What happens after a project is done? At CuriousWorks, emerging artists build up their skills, talents and experience on various arts, community and social enterprise projects. Every project is a learning experience, no matter what your role in it is. We’ve had the privilege of seeing how the Curious Creators have grown and developed as artists, but it can be difficult to track a person’s progress just through social media posts and occasional project outcomes. So we’ve asked some of the Curious Creators to reflect back on some of their past projects and share their perspectives.
Cristobal Olguin is a Curious Creator who first linked up with CuriousWorks on Riz, playing the character ‘Alejandro’. Since then, he’s been far more involved behind the camera rather than in front of it, including editing a number of major projects such as Las Rosas and Prone to the Drone. We asked him to write about his experience as an editor, and how that’s affected his career as a filmmaker.
I always wanted to be a filmmaker and an actor since I was a kid. To be able to direct them and act in them, to create new worlds or realities through the medium of film. To be able to tell unique and interesting stories through the visual and audio language. However, the question remained in the back of my mind, how do I do it? How do I get involved? How do I make films?
During high school, I got involved in being on set helping out for a couple of projects at CuriousWorks whilst making my own film project for high school, Tribe. That’s when I started to get more and more involved with the long-term process, understanding the different roles and making mistakes. But most importantly, was understanding how important technical skills are needed to create a movie. On that project, I learned about preparation, how to use the camera (how not use the camera), how to light (using household props) and how to edit. Video editing was a technical skill that I knew was essential to making a film. What I didn’t know was how much I would fall in love with that skill.
The first time I was given a job to edit something, it was a promotional video for a local event, I was given music tracks, footage and was told to create something. During that process, I learned how to experiment with cutting footage and building kinetic energy with visuals and sound to create an experience for the viewer through editing. I was exposed to not only a technical skill I use for my own creative work, but also understood that every project was a film school by itself.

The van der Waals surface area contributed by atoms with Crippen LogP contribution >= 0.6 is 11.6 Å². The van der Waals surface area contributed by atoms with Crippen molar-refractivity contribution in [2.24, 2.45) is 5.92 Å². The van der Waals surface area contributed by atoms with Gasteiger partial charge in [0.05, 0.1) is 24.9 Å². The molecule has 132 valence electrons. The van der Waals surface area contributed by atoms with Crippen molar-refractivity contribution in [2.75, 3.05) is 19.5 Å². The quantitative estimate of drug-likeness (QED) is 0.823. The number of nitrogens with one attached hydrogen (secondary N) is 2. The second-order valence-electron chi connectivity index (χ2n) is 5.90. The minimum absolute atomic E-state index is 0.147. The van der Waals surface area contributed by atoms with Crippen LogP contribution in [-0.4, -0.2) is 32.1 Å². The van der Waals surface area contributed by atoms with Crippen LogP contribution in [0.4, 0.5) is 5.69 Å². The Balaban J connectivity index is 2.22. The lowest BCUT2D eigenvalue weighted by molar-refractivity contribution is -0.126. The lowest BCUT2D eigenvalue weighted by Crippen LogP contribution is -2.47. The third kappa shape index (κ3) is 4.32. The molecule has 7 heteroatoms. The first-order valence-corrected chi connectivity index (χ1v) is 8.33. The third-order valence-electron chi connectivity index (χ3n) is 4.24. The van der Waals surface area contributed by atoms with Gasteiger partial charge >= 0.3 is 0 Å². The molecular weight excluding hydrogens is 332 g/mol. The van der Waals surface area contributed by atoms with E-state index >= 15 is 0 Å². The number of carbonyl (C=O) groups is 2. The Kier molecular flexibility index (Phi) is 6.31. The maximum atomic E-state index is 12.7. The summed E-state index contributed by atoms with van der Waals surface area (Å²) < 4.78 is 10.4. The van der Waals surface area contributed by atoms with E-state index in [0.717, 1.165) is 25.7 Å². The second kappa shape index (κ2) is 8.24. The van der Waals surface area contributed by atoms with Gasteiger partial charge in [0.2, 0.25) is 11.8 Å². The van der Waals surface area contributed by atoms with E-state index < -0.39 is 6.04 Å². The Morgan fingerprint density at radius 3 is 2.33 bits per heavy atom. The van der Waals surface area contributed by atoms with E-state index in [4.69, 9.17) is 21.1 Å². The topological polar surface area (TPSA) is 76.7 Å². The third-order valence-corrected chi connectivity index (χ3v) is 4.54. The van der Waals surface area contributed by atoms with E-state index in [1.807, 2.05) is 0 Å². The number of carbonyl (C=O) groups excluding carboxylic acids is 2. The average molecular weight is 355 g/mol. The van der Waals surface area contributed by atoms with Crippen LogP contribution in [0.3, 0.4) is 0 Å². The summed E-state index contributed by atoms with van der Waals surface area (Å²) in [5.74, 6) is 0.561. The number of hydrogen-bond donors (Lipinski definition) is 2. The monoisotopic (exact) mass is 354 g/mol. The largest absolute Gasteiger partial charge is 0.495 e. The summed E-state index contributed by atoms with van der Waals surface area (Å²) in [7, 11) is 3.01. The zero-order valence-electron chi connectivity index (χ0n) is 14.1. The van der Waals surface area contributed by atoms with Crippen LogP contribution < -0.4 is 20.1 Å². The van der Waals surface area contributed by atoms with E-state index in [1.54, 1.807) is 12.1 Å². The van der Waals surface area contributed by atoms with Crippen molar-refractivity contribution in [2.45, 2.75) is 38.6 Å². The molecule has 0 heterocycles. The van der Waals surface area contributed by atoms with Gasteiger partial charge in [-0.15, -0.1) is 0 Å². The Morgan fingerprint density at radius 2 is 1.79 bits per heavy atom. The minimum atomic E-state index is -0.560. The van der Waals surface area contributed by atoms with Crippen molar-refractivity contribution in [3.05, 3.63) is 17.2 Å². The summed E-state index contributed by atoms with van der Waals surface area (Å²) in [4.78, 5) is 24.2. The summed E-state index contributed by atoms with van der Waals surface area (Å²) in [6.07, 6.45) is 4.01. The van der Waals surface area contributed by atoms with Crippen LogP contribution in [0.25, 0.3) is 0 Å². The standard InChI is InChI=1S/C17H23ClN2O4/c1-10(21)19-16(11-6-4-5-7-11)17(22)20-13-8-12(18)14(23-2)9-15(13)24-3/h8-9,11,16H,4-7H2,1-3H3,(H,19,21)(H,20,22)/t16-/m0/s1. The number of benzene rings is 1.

After that point, I got involved in editing CuriousWorks’ web series Las Rosas, and edited a number of short films and promotional content. Editing is an interesting headspace for creativity. As a director and a writer, you’re looking at how words, visuals performance can tell a story, but as an editor, you’re looking at how cutting, geography, momentum, sound, music and colour add value to the story. The most important aspect that defines editing is problem solving. Problem solving continuity issues from one picture to the next, picking up performance issues or story points that don’t make sense, and having to find a creative way to work around it.
What’s even more important to me about editing is being able to sit down with different directors and creatives to gain insight into their stories and their process in creating it. Understanding what decisions did they make and why did they make those decisions for the story. A director might ask me to watch or consume movies, music and articles before we talk about their story and what inspired them and what influenced them to tell that story. Every time I edit a short film or a creative project, I’m jumping from film school to film school.
At the end of the day, I still see myself as a screenwriter and a director for my own creative work, however editing has been an essential storytelling tool I will carry with me. When I was young, I wasn’t aware of the number of roles that it took to create something. But now, having the experience and pushing myself to learn new skills has made me appreciate each piece of the puzzle needed to make the bigger picture.
By Cristobal Olguin
You can read more about Cristobal and the other projects she’s been involved in here.
You can follow his personal Youtube Channel here.
Photo is a behind-the-scenes photo from Las Rosas, the series Cristobal edited. You can watch the BTS video here.